I see the problem as more one of what the body of nursing is made up of (I'll probably need a bomb shelter after saying this). Many of us are single parents, older, and very involved with lives that don't have anything to do with our jobs/careers. In many more "respected" professions, the majority start out young, when they have the ability to focus completely on the career, and advancing. They put in time and effort making and maintaining standards for their professions.
In nursing, many professionals have kids/homes/lives when they first start out, and cannot put that kind of focus on the profession. Is this a fault? NO! However, it is a reality. And it results in a very few deciding the standards.
It's a difference in focus to me, not a problem with our educational preparation. And, in my current work, I have contact with many VERY busy physicians who still make time to perform research, write articles, etc., to advance the knowledge of the profession. I personally know 3 nurses who have written anything of the kind, and I know 100s of nurses.
I think we need to spend more time focusing on the activities that will bring more professional recognition, and quit worrying about education. As mothers/fathers/wives/husbands, it's difficult to find any "spare" time for writing/research, but I think more of us need to do it (myself included). My best time is 5a-6a No one else is awake, and I have some quiet time to spend drinking coffee. Maybe I should start spending that time focusing on the nursing profession and what I can do to advance it.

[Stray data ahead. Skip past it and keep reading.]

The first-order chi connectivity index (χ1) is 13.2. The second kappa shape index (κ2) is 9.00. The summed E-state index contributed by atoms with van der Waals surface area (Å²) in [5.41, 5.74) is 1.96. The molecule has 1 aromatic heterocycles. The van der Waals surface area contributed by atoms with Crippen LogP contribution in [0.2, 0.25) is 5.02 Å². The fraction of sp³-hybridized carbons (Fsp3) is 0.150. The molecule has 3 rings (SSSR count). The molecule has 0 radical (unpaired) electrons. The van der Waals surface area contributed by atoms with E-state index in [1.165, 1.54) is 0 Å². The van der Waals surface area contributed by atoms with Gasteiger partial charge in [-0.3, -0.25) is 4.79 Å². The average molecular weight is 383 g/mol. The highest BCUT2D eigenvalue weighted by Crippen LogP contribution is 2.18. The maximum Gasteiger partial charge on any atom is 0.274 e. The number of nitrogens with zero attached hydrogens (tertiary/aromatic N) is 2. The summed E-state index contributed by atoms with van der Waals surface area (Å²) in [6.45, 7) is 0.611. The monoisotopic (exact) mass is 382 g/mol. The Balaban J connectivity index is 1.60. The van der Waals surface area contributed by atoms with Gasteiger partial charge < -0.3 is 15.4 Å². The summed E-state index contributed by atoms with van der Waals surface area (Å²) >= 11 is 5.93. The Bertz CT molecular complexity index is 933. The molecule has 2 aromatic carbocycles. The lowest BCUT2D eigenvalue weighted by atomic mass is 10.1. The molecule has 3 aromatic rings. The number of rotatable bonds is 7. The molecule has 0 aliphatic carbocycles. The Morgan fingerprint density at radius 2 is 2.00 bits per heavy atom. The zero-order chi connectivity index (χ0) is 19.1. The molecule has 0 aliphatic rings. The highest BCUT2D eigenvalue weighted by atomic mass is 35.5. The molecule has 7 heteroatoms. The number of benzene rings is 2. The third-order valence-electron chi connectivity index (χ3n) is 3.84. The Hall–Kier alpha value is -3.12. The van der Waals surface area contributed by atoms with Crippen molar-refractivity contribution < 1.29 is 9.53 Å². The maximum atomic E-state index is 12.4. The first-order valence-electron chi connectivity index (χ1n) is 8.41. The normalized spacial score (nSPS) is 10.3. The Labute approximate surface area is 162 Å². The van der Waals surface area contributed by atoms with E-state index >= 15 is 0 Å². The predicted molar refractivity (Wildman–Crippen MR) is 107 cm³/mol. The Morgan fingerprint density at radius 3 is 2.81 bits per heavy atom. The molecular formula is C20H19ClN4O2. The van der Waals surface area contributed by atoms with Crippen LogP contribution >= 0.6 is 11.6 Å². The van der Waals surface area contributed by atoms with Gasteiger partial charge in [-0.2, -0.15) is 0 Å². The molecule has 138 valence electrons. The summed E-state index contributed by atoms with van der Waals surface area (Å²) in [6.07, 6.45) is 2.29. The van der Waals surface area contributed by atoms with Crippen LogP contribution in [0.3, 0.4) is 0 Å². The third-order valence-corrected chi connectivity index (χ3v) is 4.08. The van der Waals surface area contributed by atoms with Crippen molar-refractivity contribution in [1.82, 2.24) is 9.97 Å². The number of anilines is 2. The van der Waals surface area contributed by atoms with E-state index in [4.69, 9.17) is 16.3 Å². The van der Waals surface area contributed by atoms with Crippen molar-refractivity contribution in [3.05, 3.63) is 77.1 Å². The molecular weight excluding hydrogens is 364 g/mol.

Oct 17, '01Nilepoc, I think you've got it right. And, to those who think this is a can of worms, why is that? Is it that we feel threatened that somebody might "one up" us, or that we might risk losing our leadership position or job? When programs are grandfathered, those with knowledge and experience continue to carry on. Those who are simply comfortable, but not necessarily knowledgeable (read: complacent), are more at risk of being demoted, reassigned, or encouraged to look elsewhere for employment. I believe that is only right. Unless those in a position to make decisions are absolutely ignorant of the fact that a degree (in ANY field) does not confer expertise, they should not put new grads in any position of leadership, until they learn the clinical ropes, by actively providing primary care for patients, not supervising those who do. How can one correctly supervise a job that they are not skilled in, themselves?
Also, the public looks toward those with advanced education with more respect. It doesn't mean that they necessarily think that the educated person is better, just that they have advanced themselves through education. For example, a GP vs. a "specialist." We all know that is like comparing apples and oranges, but on the other hand, it might be somewhat like comparing an ADN to a BSN, or a NP.
As always, these are just my thoughts-not intended to inflame or enrage anyone. Remember, we all are in this profession together!
Oct 17, '01Just wanted to say, I think there has been very intelligent ideas expressed here. Everyone has the same goal, just different ways to get there.